In the group “How successful are we together? Impact of MSPs”, there was agreement that MSPs have an impact at different levels and on different target groups. Like this, the instrument MSP usually strengthens transparency, trust, expertise and joint learning between and among the individual actors of an MSP (internal impact). However, an MSP should above all also have an impact in the partner country and on the target groups (external impact). A concrete external impact of MSPs should in many cases still be strengthened or scaled. The internal impact, on the other hand, often lacks the integration of meaningful indicators. In addition, the participants emphasized the relevance of a common, comprehensive understanding of the impact of an MSP among its stakeholders, which can be supported by tools such as the impact narrative.

In the group “What’s next for MSPs? Duration and Sustainability of Partnerships”, experiences on legal forms, financing models and governance structures in partnerships were discussed. There was consensus that MSPs often operate without an “end date” and that the need for the partnership to continue depends on the actors’ objectives – the more comprehensive the level of ambition, the more long-term the cooperation. Another topic was the transition from state (co-)funding to the acquisition of funds independent of federal ministries. Various legal forms were explored for this purpose.

Looking to the future

During the second part of the conference, the participants lastly turned their focus to the future and asked themselves what more MSPs can do between now and 2030 to further promote the achievement of the ambitious goals of the global sustainability agenda. To begin, Sandra Retzer, Head of Department at GIZ, addressed the participants. Her contribution focused on factors for the long-term success of MAP, such as the joint development of clear goals, sustainable resourcing and constant monitoring. In addition, she mentioned that GIZ has recently committed to increased work in partnerships from planning to implementation of projects with its 2028 vision.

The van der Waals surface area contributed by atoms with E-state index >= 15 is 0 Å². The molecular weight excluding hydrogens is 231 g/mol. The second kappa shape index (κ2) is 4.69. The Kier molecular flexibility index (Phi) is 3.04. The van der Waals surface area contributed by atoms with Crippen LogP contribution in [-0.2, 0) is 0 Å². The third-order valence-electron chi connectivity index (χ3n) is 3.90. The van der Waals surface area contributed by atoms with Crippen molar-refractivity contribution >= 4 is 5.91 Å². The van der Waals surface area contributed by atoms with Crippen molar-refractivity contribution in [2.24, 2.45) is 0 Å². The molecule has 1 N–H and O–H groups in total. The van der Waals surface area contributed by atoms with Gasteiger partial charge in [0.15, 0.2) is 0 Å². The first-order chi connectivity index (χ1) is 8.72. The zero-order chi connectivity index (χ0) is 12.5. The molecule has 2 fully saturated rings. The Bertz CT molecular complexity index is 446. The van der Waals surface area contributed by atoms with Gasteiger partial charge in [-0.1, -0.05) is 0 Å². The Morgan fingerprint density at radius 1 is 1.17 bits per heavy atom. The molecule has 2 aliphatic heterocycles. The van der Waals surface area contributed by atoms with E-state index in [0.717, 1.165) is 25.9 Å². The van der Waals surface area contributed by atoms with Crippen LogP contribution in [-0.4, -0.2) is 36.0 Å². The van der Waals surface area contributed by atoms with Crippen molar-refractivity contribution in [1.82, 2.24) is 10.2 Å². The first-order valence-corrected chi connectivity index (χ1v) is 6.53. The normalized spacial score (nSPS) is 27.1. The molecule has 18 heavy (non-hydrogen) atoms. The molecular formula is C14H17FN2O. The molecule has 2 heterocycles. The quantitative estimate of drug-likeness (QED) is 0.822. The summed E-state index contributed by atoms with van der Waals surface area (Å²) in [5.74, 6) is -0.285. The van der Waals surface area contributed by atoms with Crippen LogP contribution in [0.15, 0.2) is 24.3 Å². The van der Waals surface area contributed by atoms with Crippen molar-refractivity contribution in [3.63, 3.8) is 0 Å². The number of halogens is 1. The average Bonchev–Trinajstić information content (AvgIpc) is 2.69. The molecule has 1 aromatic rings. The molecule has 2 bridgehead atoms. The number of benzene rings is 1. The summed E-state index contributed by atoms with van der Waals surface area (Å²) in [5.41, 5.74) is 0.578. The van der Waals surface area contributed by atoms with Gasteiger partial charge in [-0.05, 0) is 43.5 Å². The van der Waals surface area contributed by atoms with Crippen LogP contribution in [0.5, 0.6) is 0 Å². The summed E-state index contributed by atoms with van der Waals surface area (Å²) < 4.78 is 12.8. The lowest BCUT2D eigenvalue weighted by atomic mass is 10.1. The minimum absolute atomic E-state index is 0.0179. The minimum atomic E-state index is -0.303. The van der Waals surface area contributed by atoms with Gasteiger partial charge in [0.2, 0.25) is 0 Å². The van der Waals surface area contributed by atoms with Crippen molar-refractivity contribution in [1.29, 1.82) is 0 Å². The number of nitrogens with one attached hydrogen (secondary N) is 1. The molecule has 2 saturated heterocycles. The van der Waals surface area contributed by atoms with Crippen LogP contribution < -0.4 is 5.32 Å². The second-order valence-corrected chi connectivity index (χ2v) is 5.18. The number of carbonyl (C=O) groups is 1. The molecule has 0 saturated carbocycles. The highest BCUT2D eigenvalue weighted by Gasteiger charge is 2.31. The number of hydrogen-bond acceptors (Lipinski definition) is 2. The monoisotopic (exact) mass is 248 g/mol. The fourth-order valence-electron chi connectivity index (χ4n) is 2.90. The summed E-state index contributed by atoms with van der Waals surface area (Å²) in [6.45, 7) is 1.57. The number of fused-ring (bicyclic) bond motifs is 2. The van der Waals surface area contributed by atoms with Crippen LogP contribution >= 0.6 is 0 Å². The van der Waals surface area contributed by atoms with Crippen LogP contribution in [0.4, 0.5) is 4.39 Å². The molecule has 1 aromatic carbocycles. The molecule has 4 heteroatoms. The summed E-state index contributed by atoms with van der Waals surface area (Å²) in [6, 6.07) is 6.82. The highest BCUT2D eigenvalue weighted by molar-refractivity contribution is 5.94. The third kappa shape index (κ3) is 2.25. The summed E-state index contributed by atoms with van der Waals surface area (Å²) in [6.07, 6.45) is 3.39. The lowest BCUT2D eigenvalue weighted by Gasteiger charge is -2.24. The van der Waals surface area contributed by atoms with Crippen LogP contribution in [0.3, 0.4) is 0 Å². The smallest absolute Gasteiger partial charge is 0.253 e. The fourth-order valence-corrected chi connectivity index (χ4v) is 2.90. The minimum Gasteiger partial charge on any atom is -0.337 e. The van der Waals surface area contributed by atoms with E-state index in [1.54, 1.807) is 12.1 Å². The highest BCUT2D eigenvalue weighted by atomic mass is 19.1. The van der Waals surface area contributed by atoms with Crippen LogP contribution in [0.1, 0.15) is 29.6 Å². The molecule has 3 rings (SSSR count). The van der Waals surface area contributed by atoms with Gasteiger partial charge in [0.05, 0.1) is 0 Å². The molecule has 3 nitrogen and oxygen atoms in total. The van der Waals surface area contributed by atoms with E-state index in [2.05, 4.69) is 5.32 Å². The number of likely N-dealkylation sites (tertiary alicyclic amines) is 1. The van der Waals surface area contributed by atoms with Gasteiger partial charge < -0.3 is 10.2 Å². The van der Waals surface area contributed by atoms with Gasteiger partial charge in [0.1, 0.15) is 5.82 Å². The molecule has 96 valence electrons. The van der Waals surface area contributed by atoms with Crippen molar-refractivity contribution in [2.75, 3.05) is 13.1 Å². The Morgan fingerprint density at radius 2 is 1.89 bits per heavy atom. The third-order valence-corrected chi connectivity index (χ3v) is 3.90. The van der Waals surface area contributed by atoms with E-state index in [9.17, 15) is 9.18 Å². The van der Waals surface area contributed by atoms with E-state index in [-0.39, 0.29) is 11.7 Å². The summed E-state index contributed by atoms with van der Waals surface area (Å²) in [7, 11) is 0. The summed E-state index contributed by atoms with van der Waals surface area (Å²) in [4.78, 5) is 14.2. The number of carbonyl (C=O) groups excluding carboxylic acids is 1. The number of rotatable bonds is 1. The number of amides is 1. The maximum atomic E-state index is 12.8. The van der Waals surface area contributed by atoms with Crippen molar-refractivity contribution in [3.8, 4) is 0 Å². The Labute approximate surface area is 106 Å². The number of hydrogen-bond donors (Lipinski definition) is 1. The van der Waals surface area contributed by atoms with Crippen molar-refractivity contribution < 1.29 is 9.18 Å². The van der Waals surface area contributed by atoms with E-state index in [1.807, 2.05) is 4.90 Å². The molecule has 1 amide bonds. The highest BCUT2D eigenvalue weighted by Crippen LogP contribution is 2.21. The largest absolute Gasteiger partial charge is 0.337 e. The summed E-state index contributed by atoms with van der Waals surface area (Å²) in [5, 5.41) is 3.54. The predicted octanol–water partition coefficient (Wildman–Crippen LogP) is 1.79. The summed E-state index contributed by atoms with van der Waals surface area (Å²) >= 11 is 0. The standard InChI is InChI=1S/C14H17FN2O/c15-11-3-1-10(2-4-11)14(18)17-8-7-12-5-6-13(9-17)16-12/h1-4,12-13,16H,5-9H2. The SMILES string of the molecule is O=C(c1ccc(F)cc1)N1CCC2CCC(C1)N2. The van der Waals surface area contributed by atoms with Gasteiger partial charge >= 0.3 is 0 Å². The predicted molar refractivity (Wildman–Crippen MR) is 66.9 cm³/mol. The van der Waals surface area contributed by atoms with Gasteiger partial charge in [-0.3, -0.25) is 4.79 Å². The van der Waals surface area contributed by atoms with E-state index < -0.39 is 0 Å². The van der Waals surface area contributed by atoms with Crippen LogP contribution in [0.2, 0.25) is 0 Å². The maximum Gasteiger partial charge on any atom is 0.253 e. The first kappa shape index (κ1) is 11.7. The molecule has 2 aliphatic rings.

With this outlook, the fishbowl discussion began, in which participants could take turns sharing their opinions and experiences on various issues related to MSPs and the path to 2030. Among the topics discussed were the contributions MSPs can make in the context of the Act on Corporate Due Diligence Obligations for the Prevention of Human Rights Violations in Supply Chains (LkSG) and the structures, capabilities, and frameworks MSPs need to succeed. It became clear that the participation of rightsholders in an MSP, commitment and sustainable financing are highly relevant.

At the end of the conference, Mr. Jochen Steinhilber, Head of Department at BMZ, reflected on the aspects previously discussed and addressed how the BMZ will continue to support the MSP approach in the future. His “half-time address”, as he put it, summarized the current challenges in implementing the SDGs but also gave hope and confidence in the power of partnerships for the future.

The network conference was significantly enriched by the different and oftentimes interactive formats. The event benefited from the overall facilitation of Dr Minu Hemmati as well as the facilitation of the small groups by Julika Schmitz, Dr Marcus Andreas, Susanne Salz and Dr Minu Hemmati.

For a detailed report on the conference (in DE), click here.